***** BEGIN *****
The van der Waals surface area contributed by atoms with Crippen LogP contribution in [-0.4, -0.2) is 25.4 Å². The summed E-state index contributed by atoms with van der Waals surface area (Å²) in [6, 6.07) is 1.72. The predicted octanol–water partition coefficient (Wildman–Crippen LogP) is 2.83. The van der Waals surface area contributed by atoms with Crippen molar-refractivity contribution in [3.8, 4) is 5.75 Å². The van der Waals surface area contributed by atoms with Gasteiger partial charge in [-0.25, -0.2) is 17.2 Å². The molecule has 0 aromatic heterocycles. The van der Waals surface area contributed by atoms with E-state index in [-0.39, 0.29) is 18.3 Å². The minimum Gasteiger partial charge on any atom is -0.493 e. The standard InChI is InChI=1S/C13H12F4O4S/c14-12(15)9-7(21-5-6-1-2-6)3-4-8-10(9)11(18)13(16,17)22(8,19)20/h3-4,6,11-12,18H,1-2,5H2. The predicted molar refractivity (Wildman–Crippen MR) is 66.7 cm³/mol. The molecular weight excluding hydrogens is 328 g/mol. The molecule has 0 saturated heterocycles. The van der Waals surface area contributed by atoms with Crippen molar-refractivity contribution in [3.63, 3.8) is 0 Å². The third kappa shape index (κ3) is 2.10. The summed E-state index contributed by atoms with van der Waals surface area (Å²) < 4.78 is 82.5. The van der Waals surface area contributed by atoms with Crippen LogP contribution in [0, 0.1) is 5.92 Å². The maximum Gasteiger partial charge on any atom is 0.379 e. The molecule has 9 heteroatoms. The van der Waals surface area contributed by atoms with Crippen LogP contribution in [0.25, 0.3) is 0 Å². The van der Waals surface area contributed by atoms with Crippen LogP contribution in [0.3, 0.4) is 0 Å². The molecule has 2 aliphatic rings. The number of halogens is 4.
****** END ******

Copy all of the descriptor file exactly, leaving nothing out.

The van der Waals surface area contributed by atoms with Crippen LogP contribution in [-0.4, -0.2) is 25.4 Å². The summed E-state index contributed by atoms with van der Waals surface area (Å²) in [6, 6.07) is 1.72. The predicted octanol–water partition coefficient (Wildman–Crippen LogP) is 2.83. The van der Waals surface area contributed by atoms with Crippen molar-refractivity contribution in [3.8, 4) is 5.75 Å². The van der Waals surface area contributed by atoms with Gasteiger partial charge in [-0.25, -0.2) is 17.2 Å². The molecule has 0 aromatic heterocycles. The van der Waals surface area contributed by atoms with E-state index in [-0.39, 0.29) is 18.3 Å². The minimum Gasteiger partial charge on any atom is -0.493 e. The standard InChI is InChI=1S/C13H12F4O4S/c14-12(15)9-7(21-5-6-1-2-6)3-4-8-10(9)11(18)13(16,17)22(8,19)20/h3-4,6,11-12,18H,1-2,5H2. The predicted molar refractivity (Wildman–Crippen MR) is 66.7 cm³/mol. The molecular weight excluding hydrogens is 328 g/mol. The molecule has 0 saturated heterocycles. The van der Waals surface area contributed by atoms with Crippen molar-refractivity contribution in [3.63, 3.8) is 0 Å². The third kappa shape index (κ3) is 2.10. The summed E-state index contributed by atoms with van der Waals surface area (Å²) < 4.78 is 82.5. The van der Waals surface area contributed by atoms with Crippen LogP contribution in [0, 0.1) is 5.92 Å². The maximum Gasteiger partial charge on any atom is 0.379 e. The molecule has 9 heteroatoms. The van der Waals surface area contributed by atoms with Crippen LogP contribution in [0.25, 0.3) is 0 Å². The van der Waals surface area contributed by atoms with Crippen LogP contribution in [0.3, 0.4) is 0 Å². The molecule has 2 aliphatic rings. The number of halogens is 4.